How does World Vision ensure it is prepared when a disaster strikes?

Having a Disaster Response Fund ready to use, the global pre-positioning resource network ensures we can respond rapidly to any disaster, with pre-positioned supplies (seven warehouses strategically-located worldwide), preparedness plans and trained staff worldwide.Community development programmes include training in disaster preparation and prevention (e.g. first aid, how to respond to a disaster, improving the construction of buildings, developing early warning systems, and mapping potential threats and vulnerable areas).

What are World Vision’s guidelines with regards to disaster management?

World Vision is a signatory to the Red Cross Code of Conduct – we commit to assisting people irrespective of ethnic, religious or political affiliations.Our emergency projects are in line with the Sphere Project’s Humanitarian Charter and Minimum Standards in Humanitarian Response, which outline internationally-recognised minimum standards for emergency response. As a member of the Humanitarian Accountability Partnership (HAP), we are also accountable to communities in our emergency response.

What are World Vision’s priorities in disaster management?

Children: In the context in which World Vision works, children are in greatest need of protection from further injury, disease or neglect, with assured attention to their basic needs, including psychosocial needs.While World Vision prioritises families in distribution and livelihood initiatives, our child-friendly spaces also provide children a safe place to play, begin emotional healing and re-establish a normal routine.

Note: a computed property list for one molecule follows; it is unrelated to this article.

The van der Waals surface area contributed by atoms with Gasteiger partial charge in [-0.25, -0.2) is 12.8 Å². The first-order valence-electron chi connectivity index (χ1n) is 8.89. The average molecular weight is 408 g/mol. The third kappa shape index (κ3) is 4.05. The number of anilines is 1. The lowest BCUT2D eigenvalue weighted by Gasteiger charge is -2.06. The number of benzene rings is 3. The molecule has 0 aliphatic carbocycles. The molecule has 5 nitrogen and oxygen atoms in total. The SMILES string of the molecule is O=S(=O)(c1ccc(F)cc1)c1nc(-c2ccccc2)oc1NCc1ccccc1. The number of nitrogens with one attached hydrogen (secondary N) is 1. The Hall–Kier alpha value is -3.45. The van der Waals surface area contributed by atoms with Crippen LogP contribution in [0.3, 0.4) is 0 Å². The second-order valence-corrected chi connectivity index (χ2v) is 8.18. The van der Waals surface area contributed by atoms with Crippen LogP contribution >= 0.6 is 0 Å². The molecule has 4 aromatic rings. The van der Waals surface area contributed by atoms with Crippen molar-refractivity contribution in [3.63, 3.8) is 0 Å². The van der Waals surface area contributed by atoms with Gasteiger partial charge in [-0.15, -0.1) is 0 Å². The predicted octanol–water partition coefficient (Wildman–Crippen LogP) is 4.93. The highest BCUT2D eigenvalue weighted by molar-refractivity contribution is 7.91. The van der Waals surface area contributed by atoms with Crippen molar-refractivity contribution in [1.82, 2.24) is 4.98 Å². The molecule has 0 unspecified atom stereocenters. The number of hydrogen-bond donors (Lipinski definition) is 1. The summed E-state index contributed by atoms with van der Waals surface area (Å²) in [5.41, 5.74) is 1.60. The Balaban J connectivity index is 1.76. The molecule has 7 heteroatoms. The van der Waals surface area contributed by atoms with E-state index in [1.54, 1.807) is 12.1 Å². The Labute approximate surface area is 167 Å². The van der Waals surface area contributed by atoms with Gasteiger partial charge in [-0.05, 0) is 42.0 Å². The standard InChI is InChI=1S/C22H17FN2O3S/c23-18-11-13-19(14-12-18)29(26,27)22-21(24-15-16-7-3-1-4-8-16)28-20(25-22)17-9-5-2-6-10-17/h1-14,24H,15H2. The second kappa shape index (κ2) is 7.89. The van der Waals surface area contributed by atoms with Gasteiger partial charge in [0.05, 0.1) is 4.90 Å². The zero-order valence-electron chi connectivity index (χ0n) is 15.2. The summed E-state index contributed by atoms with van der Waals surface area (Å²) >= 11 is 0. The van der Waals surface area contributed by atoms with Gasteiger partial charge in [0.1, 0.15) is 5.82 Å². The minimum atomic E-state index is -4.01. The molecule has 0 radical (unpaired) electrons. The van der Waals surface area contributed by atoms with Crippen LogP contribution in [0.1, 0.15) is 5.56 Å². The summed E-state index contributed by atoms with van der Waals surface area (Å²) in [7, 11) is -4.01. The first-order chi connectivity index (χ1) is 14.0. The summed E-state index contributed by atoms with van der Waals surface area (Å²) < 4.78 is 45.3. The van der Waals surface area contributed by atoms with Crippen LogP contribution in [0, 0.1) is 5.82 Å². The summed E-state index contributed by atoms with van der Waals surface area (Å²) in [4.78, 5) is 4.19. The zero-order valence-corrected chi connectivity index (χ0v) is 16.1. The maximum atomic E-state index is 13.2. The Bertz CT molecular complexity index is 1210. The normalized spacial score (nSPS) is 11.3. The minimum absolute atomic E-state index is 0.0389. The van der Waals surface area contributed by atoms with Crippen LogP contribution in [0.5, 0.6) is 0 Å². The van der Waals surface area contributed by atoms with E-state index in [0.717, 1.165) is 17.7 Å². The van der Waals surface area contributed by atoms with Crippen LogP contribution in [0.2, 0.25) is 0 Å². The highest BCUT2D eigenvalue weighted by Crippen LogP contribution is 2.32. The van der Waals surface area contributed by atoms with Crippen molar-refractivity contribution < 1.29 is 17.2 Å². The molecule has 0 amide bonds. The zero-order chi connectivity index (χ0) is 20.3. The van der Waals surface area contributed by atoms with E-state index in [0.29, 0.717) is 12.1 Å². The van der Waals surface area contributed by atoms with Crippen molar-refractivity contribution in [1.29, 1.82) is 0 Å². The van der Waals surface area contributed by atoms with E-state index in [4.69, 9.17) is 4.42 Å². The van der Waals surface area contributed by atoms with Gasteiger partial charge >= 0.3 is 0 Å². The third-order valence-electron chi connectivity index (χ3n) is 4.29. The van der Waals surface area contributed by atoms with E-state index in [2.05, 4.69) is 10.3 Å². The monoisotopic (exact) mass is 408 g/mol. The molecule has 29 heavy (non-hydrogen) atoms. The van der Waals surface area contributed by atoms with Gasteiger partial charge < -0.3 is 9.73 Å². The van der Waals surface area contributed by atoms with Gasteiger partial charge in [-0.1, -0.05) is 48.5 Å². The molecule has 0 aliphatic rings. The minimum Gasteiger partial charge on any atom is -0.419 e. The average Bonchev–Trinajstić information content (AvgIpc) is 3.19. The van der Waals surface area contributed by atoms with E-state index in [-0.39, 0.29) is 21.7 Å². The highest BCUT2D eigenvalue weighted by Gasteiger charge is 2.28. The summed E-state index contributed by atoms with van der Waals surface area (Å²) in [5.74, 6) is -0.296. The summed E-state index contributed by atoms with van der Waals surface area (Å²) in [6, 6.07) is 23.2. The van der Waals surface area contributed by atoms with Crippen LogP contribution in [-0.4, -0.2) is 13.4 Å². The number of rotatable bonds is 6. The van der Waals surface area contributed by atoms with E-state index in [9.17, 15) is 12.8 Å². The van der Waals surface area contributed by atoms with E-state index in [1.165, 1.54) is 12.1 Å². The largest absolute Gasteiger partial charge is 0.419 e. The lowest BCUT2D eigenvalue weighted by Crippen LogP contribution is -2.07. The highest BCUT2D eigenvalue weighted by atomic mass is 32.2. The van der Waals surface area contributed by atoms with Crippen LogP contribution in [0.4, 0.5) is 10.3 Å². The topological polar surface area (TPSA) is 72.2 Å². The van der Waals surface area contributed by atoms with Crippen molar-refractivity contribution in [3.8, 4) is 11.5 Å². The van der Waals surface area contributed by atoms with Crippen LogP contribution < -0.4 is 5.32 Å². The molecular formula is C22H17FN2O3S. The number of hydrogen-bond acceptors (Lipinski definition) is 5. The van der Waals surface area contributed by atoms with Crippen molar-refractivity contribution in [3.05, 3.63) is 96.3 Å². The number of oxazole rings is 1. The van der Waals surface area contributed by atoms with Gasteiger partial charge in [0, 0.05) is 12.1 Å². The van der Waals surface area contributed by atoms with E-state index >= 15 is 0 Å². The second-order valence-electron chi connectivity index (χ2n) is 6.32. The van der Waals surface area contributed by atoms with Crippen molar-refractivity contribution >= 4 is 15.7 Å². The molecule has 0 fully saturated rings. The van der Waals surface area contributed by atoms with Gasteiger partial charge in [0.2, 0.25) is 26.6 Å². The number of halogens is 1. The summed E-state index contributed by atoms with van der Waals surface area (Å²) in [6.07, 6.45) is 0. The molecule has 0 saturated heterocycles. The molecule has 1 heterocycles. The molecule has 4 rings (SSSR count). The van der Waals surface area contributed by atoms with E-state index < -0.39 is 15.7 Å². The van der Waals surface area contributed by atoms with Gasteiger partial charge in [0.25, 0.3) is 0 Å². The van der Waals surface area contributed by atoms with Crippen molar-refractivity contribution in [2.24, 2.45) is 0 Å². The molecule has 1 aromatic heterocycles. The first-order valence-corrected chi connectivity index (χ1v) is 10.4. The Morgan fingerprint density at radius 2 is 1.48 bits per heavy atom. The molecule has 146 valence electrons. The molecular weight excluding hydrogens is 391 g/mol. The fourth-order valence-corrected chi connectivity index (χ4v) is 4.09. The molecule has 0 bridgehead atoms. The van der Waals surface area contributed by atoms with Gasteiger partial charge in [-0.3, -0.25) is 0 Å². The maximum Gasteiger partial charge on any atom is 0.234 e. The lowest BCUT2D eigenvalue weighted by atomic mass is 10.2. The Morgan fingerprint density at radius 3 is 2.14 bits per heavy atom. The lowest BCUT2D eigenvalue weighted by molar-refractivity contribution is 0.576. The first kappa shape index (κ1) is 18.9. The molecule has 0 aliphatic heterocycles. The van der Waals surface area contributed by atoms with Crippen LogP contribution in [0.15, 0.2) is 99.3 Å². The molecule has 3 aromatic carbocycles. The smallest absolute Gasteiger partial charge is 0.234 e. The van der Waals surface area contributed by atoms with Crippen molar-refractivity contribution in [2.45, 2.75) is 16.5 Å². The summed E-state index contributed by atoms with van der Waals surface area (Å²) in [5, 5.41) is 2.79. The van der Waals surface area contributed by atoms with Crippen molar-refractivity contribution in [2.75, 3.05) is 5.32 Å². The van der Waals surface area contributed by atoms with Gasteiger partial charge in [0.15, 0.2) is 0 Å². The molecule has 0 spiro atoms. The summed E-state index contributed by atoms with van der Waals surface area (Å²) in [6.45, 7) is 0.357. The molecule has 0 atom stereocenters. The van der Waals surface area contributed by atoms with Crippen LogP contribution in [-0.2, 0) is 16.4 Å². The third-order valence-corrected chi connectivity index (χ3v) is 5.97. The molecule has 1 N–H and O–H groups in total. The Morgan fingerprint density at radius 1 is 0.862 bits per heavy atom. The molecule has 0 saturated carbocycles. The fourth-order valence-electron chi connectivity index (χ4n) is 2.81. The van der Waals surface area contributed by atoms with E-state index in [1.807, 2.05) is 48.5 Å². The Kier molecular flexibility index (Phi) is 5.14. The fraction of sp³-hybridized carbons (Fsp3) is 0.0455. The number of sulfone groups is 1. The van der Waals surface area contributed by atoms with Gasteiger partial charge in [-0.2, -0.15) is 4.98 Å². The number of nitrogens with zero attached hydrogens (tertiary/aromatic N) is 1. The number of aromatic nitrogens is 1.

Relief supplies: In addition to shelter, food and water, assessment of other needs is pivotal to ensure that our response also facilitates long-term physical relief.

Education: Our field staff aims to improve vulnerable children’s well-being with both formal and informal education, which includes life-skills training, and more.

Psychosocial support: Conflicts and disasters cause significant psychological and social suffering. Therefore, we protect and improve people’s mental health and psychosocial well-being by reducing the effects of disasters through psychosocial services.

Health & nutrition: Another priority is to save lives, alleviate suffering and promote the return to normalcy by addressing the health and nutritional needs of the affected.

Shelter: Exposure to cold, rain or mosquitoes can be life-threatening, while the lack of privacy, loss of belongings, and inability to provide for affected children is extremely distressing for displaced communities. Tents or tarpaulins help to protect families while more permanent structures (that can withstand possible future disasters) are rebuilt.

Water & sanitation: Water and sanitation are critical, as victims are much more susceptible to illness (e.g. diarrhoea) and death from diseases which rise from the inadequacy of sanitation and clean water supplies. Using contaminated water for washing can also aggravate injuries and infections. Water purification and other solutions for will therefore limit diseases and save lives.

HIV/AIDS: It is vital that HIV/AIDS interventions are integrated into the structure of all disaster response programmes to ensure that HIV/AIDS victims are not made more vulnerable.

Protection: Humanitarian protection is about respect for the fundamental rights of people, for their safety, dignity and integrity as human beings.

How does World Vision help in the long term?

Our quick response does not undermine our focus to help effect long-term solutions. We assist victims to transit from the relief phase to the recovery and rebuilding phase. The latter includes permanent housing, clean water, sustainable sources of food, access to education, and re-established livelihoods.Our global risk reduction strategy educates communities, down to family-level disaster preparedness, and instills community-based disaster risk management programmes.